But at a cost, critics say - specifically, 44,000 jobs that might have been created, 22,000 cars left on the highway and an unrealized $30,000 bonus in real estate value for every New Jersey home located near a train stop.
"It really would have been a transformative project for land use in New Jersey," said Peter Kasabach, executive director of New Jersey Future, a group that promotes sustainable growth. "It would have set the tone for the next 50 to 100 years."
Other urban experts said the region will do fine without the tunnel, which at $9 billion to $14 billion was the nation's most expensive public works project. New Jersey is far less dependent on New York City for jobs than it was decades ago, urban planning expert James Hughes said.
"Some of the dire forecasts that not having that new tunnel is going to bring economic calamity are a bit overstated," said Hughes, the dean of Rutgers University's Bloustein School of Planning and Public Policy.
Besides the anticipated new jobs and cars that wouldn't have clogged rush-hour traffic, the tunnel would have eliminated 67,000 tons of car exhaust a year, officials said. It also would have jump-started stalled development projects to renovate New York's Penn Station and build office space nearby, they said. Planners are pushing for the massive renovation and a residential and office complex to be built over rail yards on the Hudson riverbank.
"Everything gets impacted by this," said Richard Anderson, president of the New York Building Congress, which represents design and construction firms. "This goes to the heart of not only our capacity, but our will to do major projects."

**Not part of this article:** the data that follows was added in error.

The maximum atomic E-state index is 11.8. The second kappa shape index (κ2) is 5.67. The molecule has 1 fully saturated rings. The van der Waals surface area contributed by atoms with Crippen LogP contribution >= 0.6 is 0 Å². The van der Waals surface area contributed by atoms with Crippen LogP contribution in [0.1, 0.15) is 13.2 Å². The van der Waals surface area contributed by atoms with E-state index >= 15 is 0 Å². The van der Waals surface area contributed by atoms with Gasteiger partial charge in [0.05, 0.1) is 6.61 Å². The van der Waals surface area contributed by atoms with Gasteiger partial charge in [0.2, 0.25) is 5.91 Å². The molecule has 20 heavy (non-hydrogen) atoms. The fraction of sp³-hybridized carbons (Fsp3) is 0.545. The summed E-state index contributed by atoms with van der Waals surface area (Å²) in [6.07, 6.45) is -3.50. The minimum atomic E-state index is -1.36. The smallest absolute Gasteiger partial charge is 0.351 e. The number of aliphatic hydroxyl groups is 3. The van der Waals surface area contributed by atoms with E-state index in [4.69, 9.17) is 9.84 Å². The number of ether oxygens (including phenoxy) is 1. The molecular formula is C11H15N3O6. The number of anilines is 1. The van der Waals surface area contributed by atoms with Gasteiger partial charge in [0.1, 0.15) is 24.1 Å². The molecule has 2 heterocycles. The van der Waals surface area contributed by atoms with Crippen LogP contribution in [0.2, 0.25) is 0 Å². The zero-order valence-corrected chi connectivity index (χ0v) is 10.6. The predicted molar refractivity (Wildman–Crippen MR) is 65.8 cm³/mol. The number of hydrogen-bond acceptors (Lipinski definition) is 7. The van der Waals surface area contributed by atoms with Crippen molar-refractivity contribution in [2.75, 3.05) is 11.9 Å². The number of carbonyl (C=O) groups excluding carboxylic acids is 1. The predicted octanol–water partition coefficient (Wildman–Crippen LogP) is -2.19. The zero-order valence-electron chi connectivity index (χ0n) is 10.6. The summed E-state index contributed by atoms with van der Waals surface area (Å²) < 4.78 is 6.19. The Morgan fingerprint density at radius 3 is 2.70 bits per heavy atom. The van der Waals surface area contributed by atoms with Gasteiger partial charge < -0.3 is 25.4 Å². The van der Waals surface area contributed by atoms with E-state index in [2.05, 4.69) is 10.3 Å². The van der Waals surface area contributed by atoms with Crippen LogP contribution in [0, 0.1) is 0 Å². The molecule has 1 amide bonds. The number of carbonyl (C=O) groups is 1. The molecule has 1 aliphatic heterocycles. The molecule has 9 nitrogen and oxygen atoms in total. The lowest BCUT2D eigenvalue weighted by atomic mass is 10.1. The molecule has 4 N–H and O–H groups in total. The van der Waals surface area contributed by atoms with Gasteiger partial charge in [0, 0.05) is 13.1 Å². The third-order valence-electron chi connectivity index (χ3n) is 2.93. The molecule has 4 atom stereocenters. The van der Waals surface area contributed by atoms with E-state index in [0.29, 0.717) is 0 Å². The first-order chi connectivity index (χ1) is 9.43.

Christie, a rising star of the Republican Party, says he's trying to get his debt-ridden state to hew to fiscal reality. So after rejecting offers of more federal help that he said didn't go far enough, he pulled New Jersey out of its $3 billion commitment, scrapping the project.
He said Thursday that he wanted to invest more money in New Jersey's intrastate transportation system, but that other partners would have to chip in more.
"If it's to benefit the region," he said. "Then the region has to pay - not just New Jersey."
The federal government and Port Authority of New York and New Jersey each committed $3 billion and New Jersey $2.7 billion plus cost overruns, which were estimated to be somewhere between $1 billion and $5 billion. Construction began last year, but Christie halted it when he first considered ending the project.
Politicians have become increasingly wary of committing to multibillion-dollar public works, said Barry LePatner, author of a book about the aging infrastructure in the U.S.
Other projects in doubt include a train system in Hawaii, high-speed rail lines in the Midwest and a highway tunnel to replace the earthquake-damaged Alaskan Way Viaduct in Seattle.
"We are facing a crisis," LePatner said. "If we hope to maintain our No. 1 position in the world we cannot let further deterioration of our infrastructure continue."
The real culprits, LePatner said, are construction firms that go billions of dollars over budget.
In New Jersey, commuters and the businesses near train stations said they were disappointed.